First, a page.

Learning Activity 7
7-1: The Franklin Expedition
Learners research the Franklin Expedition. They answer the questions listed on the handout. Several Internet sites are given as references.
- What was the purpose of the expedition? Chart the Northwest Passage and find a route to the Orient
- What were the names of the two ships that were on the Franklin expedition? HMS Erebus and HMS Terror
- When did the expedition leave England and how long was the expedition supposed to last? May 19, 1845, 3 years
- What date did Sir John Franklin die? June 11, 1847.
- How do we know the date Franklin died?. A document was found buried in a cairn on King William Island that stated Franklin died on June 11, 1847.
- What other evidence from the two ships was found? When was this found and where? In 1858 on King William Island there were bodies lying in the snow, decapitated skeletons, and a boat lashed to a sledge containing a great many impractical items including combs, slippers, and a copy of the novel The Vicar of Wakefield.
- Why do some people believe the crew went mad? Forensic evidence showed a high level of lead in the remains of the sailors. A symptom of lead poisoning is psychological illness. It is believed that the crew suffered from lead poisoning because of the lead solder used to seal the interior of the cans of food provided for the expedition.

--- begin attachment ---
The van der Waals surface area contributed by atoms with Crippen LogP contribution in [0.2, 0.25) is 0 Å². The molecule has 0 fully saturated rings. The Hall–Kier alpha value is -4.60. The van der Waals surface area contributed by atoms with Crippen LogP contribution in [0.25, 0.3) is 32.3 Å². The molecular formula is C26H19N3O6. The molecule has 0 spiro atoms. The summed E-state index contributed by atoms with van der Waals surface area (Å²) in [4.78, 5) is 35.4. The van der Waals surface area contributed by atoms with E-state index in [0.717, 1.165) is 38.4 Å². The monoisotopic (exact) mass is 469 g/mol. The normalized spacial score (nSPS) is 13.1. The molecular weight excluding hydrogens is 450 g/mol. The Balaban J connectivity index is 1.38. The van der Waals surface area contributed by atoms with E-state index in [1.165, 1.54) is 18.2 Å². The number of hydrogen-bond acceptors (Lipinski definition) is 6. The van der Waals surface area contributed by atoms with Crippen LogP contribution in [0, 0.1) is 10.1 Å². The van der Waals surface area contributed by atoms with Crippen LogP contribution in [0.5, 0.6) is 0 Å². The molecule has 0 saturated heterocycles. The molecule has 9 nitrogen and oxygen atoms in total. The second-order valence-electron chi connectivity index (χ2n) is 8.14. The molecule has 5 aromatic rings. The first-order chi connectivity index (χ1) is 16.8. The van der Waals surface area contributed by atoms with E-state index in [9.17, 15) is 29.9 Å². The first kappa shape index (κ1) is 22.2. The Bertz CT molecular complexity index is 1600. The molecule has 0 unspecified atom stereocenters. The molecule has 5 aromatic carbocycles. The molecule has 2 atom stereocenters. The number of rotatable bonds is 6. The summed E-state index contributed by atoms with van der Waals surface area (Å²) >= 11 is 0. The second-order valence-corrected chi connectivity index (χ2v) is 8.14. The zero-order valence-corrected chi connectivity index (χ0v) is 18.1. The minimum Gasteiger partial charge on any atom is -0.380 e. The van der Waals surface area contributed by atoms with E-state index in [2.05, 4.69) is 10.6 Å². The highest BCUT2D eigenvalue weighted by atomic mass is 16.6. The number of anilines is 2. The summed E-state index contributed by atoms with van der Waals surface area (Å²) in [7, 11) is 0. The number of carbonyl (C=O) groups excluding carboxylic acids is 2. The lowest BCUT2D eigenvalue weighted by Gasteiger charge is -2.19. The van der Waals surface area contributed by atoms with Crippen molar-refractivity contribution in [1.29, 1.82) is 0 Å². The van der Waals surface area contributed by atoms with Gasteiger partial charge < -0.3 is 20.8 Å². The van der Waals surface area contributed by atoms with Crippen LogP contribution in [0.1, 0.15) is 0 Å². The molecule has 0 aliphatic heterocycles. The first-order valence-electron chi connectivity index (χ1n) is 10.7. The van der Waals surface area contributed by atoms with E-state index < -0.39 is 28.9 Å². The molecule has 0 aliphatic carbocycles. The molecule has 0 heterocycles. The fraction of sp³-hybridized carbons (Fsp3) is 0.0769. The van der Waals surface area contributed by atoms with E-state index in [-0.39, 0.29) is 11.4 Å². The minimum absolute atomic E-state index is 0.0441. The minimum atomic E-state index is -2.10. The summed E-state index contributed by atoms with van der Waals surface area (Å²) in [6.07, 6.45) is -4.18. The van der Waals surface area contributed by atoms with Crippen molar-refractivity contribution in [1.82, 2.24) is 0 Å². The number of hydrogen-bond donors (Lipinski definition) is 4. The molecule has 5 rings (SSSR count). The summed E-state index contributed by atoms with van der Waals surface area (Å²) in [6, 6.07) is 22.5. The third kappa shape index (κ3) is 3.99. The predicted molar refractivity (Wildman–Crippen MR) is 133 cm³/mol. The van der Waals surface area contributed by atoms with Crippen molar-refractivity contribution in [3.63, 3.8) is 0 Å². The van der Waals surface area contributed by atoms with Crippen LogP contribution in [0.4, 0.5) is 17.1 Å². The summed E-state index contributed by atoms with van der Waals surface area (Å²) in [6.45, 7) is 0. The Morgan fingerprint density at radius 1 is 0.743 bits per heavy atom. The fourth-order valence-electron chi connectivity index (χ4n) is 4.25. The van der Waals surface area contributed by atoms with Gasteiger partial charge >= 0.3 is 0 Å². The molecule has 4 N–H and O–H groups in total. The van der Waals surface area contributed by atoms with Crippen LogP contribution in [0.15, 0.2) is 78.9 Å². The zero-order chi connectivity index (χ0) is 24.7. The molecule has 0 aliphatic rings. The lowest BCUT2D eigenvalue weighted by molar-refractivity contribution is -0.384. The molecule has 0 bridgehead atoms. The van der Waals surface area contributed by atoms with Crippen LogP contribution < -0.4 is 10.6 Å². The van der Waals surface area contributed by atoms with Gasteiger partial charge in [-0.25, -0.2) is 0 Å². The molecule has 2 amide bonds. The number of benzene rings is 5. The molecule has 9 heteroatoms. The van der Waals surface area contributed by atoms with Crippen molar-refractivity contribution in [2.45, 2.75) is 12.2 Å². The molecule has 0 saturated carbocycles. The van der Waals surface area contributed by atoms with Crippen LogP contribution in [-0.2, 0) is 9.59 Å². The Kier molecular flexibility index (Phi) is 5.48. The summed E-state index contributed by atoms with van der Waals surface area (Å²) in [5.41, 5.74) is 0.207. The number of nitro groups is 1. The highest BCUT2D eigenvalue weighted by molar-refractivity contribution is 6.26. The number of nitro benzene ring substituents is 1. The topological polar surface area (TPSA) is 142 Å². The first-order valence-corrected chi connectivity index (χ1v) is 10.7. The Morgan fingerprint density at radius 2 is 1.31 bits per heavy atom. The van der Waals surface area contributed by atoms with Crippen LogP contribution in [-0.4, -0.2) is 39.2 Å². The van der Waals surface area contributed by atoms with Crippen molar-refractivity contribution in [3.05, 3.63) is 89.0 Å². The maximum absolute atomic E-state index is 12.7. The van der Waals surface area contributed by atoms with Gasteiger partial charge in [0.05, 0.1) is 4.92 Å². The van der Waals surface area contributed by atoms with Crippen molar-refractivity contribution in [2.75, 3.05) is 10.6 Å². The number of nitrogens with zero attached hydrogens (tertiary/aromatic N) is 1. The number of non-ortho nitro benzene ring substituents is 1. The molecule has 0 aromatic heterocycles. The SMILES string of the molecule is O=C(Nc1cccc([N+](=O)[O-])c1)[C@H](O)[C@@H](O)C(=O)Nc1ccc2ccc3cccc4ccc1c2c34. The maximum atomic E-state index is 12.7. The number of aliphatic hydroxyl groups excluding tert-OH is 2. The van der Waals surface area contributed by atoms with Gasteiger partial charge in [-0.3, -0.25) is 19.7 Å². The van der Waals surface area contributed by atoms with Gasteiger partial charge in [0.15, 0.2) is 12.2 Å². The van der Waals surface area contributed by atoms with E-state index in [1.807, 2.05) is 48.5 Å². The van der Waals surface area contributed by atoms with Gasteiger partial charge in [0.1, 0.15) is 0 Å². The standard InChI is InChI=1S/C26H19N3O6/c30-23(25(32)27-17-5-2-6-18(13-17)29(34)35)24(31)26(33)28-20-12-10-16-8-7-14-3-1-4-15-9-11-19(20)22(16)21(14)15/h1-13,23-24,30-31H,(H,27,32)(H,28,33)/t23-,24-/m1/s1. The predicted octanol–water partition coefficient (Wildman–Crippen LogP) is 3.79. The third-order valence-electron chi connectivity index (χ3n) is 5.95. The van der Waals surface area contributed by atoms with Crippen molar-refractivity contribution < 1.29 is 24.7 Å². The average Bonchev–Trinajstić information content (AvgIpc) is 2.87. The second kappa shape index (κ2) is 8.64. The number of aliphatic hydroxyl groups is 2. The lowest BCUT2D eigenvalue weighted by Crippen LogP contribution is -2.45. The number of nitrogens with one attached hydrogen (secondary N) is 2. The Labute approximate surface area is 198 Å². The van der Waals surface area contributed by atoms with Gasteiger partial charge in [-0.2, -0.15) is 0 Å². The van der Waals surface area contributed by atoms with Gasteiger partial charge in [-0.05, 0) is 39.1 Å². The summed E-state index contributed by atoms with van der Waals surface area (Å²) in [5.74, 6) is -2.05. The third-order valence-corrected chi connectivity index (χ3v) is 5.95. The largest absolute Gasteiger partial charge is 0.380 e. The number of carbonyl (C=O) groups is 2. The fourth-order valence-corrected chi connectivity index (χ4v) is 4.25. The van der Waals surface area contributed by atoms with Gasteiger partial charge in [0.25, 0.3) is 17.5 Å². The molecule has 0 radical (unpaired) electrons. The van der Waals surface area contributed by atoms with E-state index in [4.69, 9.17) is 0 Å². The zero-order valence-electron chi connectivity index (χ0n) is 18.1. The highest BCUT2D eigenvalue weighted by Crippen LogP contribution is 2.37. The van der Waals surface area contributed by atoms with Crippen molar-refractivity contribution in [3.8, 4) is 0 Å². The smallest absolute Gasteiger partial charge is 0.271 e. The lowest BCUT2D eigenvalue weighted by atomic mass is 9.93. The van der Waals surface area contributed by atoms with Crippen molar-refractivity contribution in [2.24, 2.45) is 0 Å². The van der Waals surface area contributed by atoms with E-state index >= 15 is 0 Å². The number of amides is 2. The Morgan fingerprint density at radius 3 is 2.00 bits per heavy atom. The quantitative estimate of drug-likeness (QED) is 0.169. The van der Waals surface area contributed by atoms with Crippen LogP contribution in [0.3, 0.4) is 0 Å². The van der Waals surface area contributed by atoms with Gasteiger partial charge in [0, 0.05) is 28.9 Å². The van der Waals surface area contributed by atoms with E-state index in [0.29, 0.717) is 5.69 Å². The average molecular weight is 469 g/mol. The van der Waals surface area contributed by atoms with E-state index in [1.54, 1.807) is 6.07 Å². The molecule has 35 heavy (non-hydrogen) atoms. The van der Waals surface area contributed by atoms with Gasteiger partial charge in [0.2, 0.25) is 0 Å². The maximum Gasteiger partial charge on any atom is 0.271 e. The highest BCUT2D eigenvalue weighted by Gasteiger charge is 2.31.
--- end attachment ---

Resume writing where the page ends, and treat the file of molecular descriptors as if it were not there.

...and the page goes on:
- How many of the 129 officers and crew who were aboard the two ships survived? None.
7-2: Explorers in the North
Ask learners what a biography is. Ask them what sort of things they would expect to find out about a person’s life in a biography. Read the biography of Chief Dan George together.
Ask learners to choose an explorer listed on the handout or choose one of their own. They must research the explorer on the Internet and write a 300 word biography of them. They should categorize the information (such as childhood events, turning points, things he or she is famous for, etc.) They use a graphic organizer, such as a web, to organize this information.
Ask learners to:
- Do an Internet search, or go to the library and choose one explorer to research.
- Use a graphic organizer to categorize information about the explorer. Put the person’s name in the middle of the web with branches outwards for categories such as childhood events, turning points, etc. Use the handout for a web outline.
- Put the graphic organizer on poster board. Each learner has three minutes to do a presentation on the explorer they researched.
- Write a 300 word biography on the explorer they researched.